Historical Markers
Elk County Historical Marker
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Elk County

Allegheny National Forest Region


Marker Location:
County Courthouse, Main Street, Ridgway

Dedication Date:
July 22, 1982

Behind the Marker

An elk bull in Pennsylvania.
Beaver Falls, Beavertown, Elk Lake, Elk City, Bear Creek, Honey Grove, Doe Run, Pigeon and Eagles Mere. All these are towns with names that memorialize the animals that once lived in Pennsylvania's forests. In 1843 when the lumbermen and settlers along the Clarion River carved out a new county from sections of Jefferson, Clearfield, and McKean, they named it "Elk," after one of the most magnificent animals of their ancient woods. At the time, the elk were fast disappearing from Pennsylvania's forests.

No animal in the forests of Pennsylvania was more impressive than Cervus elaphus, the Eastern elk. Larger than their western cousins, a full-grown bull could weigh 1,200 pounds, stand seventeen hands (sixty inches) tall at the shoulder, and carry a rack of antlers six feet in length. The eastern elk once roamed in large herds throughout Penn's woods, but their days were numbered. Farmers shot them to protect their crops, and Pennsylvania's deerslayers found them an irresistible trophy.

The Eastern elk were gone from the Blue Mountains by 1800 and from the Poconos by 1845. Elk were last seen in Lackawanna County less than a decade later. Caleb Mitchell shot the last elk in Mifflin County in 1857; James David made the last kill in Clearfield County in 1865. By the end of the Civil War, their range had been narrowed to the wilds of Elk and Cameron counties. On September 1, 1877, John C. Decker shot a young male in Centre County, and the Pennsylvania elk marker was gone forever.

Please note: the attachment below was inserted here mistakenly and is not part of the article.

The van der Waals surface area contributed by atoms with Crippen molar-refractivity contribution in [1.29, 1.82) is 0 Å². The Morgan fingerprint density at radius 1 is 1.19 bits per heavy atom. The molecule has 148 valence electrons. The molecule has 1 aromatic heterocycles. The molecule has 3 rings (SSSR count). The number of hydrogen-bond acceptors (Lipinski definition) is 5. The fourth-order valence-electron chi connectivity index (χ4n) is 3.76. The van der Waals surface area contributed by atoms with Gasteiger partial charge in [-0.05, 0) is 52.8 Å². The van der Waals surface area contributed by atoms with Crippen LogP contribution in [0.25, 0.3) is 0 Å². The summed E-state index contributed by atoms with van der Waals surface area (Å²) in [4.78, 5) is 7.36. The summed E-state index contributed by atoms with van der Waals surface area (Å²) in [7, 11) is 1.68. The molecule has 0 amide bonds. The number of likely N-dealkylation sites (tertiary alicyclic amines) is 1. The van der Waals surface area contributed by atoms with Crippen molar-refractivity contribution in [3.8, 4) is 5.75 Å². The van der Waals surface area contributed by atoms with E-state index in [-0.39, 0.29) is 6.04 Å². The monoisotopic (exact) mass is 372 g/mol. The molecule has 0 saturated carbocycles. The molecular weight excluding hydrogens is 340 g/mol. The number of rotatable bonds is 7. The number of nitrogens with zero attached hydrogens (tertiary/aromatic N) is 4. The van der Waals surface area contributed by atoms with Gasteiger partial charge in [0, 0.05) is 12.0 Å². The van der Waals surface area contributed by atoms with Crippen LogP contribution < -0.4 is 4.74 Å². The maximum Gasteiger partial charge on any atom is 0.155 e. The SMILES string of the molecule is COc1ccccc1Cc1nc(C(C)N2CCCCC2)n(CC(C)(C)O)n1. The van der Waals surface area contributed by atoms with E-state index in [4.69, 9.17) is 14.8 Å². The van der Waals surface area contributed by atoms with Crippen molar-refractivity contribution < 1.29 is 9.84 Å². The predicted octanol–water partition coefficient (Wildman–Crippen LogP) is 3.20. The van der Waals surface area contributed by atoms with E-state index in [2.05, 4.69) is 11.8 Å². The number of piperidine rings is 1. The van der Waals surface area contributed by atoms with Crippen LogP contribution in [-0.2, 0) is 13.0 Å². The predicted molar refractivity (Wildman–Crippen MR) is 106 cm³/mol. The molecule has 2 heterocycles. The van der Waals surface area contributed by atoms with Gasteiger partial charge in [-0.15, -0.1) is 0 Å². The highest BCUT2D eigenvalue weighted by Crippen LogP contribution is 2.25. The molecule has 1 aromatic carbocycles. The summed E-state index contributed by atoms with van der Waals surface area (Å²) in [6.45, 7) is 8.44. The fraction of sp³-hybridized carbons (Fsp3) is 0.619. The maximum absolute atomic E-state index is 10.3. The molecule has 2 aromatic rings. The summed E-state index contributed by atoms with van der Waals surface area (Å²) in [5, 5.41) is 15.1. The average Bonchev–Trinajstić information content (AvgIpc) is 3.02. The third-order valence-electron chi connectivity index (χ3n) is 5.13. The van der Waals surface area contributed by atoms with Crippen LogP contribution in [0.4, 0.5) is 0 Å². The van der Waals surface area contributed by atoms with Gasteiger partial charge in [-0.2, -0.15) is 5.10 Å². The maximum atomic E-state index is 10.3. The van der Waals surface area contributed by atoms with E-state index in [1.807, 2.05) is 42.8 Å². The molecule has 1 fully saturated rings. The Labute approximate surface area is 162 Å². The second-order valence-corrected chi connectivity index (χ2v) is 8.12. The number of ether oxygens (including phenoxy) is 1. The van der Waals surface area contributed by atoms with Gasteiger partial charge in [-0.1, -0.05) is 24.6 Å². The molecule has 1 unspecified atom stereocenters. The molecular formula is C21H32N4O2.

A sedated elk is on a cart at a train station, surrounded by Game Commission officials.
An elk killed in northern Pennsylvania, circa 1928.

By the 1890s, animals no longer found in the state included the panther, wolf, Carolina parakeet, and markerpassenger pigeon. Distressed by the disappearance of wildlife, Pennsylvania sportsmen successfully lobbied for the creation in 1895 of a markerstate game commission to restore and protect wildlife. Over time, the Commission reintroduced deer, quail, wild turkey, and other game species. In 1913 the first shipment of western elk arrived by train from Yellowstone National Park in Wyoming and were released in Clinton and Clearfield counties.

The restoration of elk to Pennsylvania's woods went slowly. By 1923 the herd had grown large enough for the opening of a two-week hunting season. The Yellowstone elk, however, had a hard time adjusting to their new homes, so the game commission suspended hunting in 1930.  In the 1960s there were still less than eighty, all living on in a small range in Cameron and Elk counties.

To help elk herds grow, the Game Commission increased openings in the forests to create browse--tender shoots, twigs, and leaves of trees and shrubs-- and planted alfalfa and clover in remote meadows to draw the elk away from farms. And the elk came back – along with deer, bear, wild turkey, grouse, and other wildlife. In 2001, by which time close to 600 elk again roamed the Allegheny highlands of northern Pennsylvania, the game commission again permitted a limited elk hunt.  That year, some thirty licensed hunters harvested twenty-seven elk. 
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